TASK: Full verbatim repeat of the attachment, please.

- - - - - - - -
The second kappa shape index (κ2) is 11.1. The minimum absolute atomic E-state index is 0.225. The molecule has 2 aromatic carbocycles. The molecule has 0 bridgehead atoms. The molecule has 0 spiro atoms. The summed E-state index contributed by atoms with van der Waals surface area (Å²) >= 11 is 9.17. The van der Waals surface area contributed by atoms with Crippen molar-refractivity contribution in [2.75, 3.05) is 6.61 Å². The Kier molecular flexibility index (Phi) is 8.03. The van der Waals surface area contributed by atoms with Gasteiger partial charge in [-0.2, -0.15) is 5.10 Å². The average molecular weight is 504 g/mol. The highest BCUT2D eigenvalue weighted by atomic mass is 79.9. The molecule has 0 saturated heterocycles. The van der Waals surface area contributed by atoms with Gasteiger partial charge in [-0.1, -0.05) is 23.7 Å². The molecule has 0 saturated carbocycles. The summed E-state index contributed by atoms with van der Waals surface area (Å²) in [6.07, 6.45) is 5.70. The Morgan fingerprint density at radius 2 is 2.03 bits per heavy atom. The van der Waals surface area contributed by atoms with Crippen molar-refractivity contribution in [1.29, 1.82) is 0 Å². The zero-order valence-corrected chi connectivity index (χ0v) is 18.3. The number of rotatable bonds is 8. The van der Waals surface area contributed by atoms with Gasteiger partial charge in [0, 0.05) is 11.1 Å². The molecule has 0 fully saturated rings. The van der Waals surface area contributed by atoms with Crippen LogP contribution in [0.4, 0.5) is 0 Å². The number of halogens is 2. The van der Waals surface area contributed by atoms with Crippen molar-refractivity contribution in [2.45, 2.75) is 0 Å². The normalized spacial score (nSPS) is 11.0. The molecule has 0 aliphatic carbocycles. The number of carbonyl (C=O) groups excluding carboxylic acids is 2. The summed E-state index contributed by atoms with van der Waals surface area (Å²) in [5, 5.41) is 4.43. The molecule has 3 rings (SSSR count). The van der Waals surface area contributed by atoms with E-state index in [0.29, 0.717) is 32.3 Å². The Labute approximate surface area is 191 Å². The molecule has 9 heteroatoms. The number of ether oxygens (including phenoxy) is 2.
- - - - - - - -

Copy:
The second kappa shape index (κ2) is 11.1. The minimum absolute atomic E-state index is 0.225. The molecule has 2 aromatic carbocycles. The molecule has 0 bridgehead atoms. The molecule has 0 spiro atoms. The summed E-state index contributed by atoms with van der Waals surface area (Å²) >= 11 is 9.17. The van der Waals surface area contributed by atoms with Crippen molar-refractivity contribution in [2.75, 3.05) is 6.61 Å². The Kier molecular flexibility index (Phi) is 8.03. The van der Waals surface area contributed by atoms with Gasteiger partial charge in [-0.2, -0.15) is 5.10 Å². The average molecular weight is 504 g/mol. The highest BCUT2D eigenvalue weighted by atomic mass is 79.9. The molecule has 0 saturated heterocycles. The van der Waals surface area contributed by atoms with Gasteiger partial charge in [-0.1, -0.05) is 23.7 Å². The molecule has 0 saturated carbocycles. The summed E-state index contributed by atoms with van der Waals surface area (Å²) in [6.07, 6.45) is 5.70. The Morgan fingerprint density at radius 2 is 2.03 bits per heavy atom. The van der Waals surface area contributed by atoms with Crippen molar-refractivity contribution in [1.29, 1.82) is 0 Å². The zero-order valence-corrected chi connectivity index (χ0v) is 18.3. The number of rotatable bonds is 8. The van der Waals surface area contributed by atoms with Gasteiger partial charge in [0, 0.05) is 11.1 Å². The molecule has 0 fully saturated rings. The van der Waals surface area contributed by atoms with Crippen LogP contribution in [0.4, 0.5) is 0 Å². The number of halogens is 2. The van der Waals surface area contributed by atoms with Crippen molar-refractivity contribution in [2.45, 2.75) is 0 Å². The normalized spacial score (nSPS) is 11.0. The molecule has 0 aliphatic carbocycles. The number of carbonyl (C=O) groups excluding carboxylic acids is 2. The summed E-state index contributed by atoms with van der Waals surface area (Å²) in [5, 5.41) is 4.43. The molecule has 3 rings (SSSR count). The van der Waals surface area contributed by atoms with E-state index in [0.29, 0.717) is 32.3 Å². The Labute approximate surface area is 191 Å². The molecule has 9 heteroatoms. The number of ether oxygens (including phenoxy) is 2.